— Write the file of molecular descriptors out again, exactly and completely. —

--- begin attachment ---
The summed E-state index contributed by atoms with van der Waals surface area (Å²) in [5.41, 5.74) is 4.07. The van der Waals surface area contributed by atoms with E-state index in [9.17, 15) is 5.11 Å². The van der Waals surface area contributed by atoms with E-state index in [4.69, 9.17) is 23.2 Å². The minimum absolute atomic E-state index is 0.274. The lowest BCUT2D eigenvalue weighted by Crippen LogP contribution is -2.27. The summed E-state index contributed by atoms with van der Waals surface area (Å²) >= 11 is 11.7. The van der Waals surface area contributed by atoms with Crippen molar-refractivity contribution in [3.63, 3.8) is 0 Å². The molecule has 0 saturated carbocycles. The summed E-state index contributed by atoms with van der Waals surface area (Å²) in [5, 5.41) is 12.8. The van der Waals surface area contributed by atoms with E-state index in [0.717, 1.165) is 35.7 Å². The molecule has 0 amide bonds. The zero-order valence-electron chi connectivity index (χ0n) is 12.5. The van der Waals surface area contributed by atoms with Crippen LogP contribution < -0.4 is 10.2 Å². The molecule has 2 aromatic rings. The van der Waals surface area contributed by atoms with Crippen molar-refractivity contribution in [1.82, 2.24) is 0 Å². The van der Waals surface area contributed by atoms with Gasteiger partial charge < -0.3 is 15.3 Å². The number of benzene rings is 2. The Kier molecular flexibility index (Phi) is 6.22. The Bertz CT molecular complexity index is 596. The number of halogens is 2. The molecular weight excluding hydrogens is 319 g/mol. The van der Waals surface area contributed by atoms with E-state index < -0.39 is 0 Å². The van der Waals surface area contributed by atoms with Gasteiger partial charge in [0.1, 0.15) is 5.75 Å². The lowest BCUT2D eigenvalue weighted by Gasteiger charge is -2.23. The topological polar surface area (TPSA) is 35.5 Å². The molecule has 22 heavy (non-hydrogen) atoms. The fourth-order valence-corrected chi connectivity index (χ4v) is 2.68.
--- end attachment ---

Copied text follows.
The summed E-state index contributed by atoms with van der Waals surface area (Å²) in [5.41, 5.74) is 4.07. The van der Waals surface area contributed by atoms with E-state index in [9.17, 15) is 5.11 Å². The van der Waals surface area contributed by atoms with E-state index in [4.69, 9.17) is 23.2 Å². The minimum absolute atomic E-state index is 0.274. The lowest BCUT2D eigenvalue weighted by Crippen LogP contribution is -2.27. The summed E-state index contributed by atoms with van der Waals surface area (Å²) >= 11 is 11.7. The van der Waals surface area contributed by atoms with Crippen molar-refractivity contribution in [3.63, 3.8) is 0 Å². The molecule has 0 saturated carbocycles. The summed E-state index contributed by atoms with van der Waals surface area (Å²) in [5, 5.41) is 12.8. The van der Waals surface area contributed by atoms with E-state index in [0.717, 1.165) is 35.7 Å². The molecule has 0 amide bonds. The zero-order valence-electron chi connectivity index (χ0n) is 12.5. The van der Waals surface area contributed by atoms with Crippen LogP contribution < -0.4 is 10.2 Å². The molecule has 2 aromatic rings. The van der Waals surface area contributed by atoms with Crippen molar-refractivity contribution in [1.82, 2.24) is 0 Å². The van der Waals surface area contributed by atoms with Gasteiger partial charge < -0.3 is 15.3 Å². The number of benzene rings is 2. The Kier molecular flexibility index (Phi) is 6.22. The Bertz CT molecular complexity index is 596. The number of halogens is 2. The molecular weight excluding hydrogens is 319 g/mol. The van der Waals surface area contributed by atoms with E-state index < -0.39 is 0 Å². The van der Waals surface area contributed by atoms with Gasteiger partial charge in [0.1, 0.15) is 5.75 Å². The lowest BCUT2D eigenvalue weighted by Gasteiger charge is -2.23. The topological polar surface area (TPSA) is 35.5 Å². The molecule has 22 heavy (non-hydrogen) atoms. The fourth-order valence-corrected chi connectivity index (χ4v) is 2.68.